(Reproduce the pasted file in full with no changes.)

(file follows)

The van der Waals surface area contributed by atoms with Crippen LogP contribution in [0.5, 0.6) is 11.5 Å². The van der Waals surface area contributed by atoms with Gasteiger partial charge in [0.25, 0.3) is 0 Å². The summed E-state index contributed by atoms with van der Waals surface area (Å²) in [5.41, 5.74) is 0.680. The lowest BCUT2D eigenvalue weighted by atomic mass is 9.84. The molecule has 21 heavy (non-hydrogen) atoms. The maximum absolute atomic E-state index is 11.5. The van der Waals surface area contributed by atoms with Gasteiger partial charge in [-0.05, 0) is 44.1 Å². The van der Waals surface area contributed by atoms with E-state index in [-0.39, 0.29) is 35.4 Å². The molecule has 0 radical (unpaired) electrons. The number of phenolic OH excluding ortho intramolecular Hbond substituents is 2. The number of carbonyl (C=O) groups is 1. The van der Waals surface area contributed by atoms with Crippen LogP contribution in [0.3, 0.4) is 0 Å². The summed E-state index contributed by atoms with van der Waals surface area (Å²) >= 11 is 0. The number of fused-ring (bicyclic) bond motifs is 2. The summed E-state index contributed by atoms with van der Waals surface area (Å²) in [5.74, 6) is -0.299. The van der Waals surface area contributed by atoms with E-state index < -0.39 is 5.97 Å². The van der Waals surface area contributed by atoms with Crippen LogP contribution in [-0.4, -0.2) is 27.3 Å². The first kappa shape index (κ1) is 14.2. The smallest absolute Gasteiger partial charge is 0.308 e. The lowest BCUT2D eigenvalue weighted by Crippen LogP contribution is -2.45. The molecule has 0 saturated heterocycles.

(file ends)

The van der Waals surface area contributed by atoms with Crippen LogP contribution in [0.5, 0.6) is 11.5 Å². The van der Waals surface area contributed by atoms with Gasteiger partial charge in [0.25, 0.3) is 0 Å². The summed E-state index contributed by atoms with van der Waals surface area (Å²) in [5.41, 5.74) is 0.680. The lowest BCUT2D eigenvalue weighted by atomic mass is 9.84. The molecule has 21 heavy (non-hydrogen) atoms. The maximum absolute atomic E-state index is 11.5. The van der Waals surface area contributed by atoms with Gasteiger partial charge in [-0.05, 0) is 44.1 Å². The van der Waals surface area contributed by atoms with E-state index in [-0.39, 0.29) is 35.4 Å². The molecule has 0 radical (unpaired) electrons. The number of phenolic OH excluding ortho intramolecular Hbond substituents is 2. The number of carbonyl (C=O) groups is 1. The van der Waals surface area contributed by atoms with Crippen LogP contribution in [0.3, 0.4) is 0 Å². The summed E-state index contributed by atoms with van der Waals surface area (Å²) >= 11 is 0. The number of fused-ring (bicyclic) bond motifs is 2. The summed E-state index contributed by atoms with van der Waals surface area (Å²) in [5.74, 6) is -0.299. The van der Waals surface area contributed by atoms with E-state index < -0.39 is 5.97 Å². The van der Waals surface area contributed by atoms with Crippen LogP contribution in [-0.4, -0.2) is 27.3 Å². The first kappa shape index (κ1) is 14.2. The smallest absolute Gasteiger partial charge is 0.308 e. The lowest BCUT2D eigenvalue weighted by Crippen LogP contribution is -2.45. The molecule has 0 saturated heterocycles.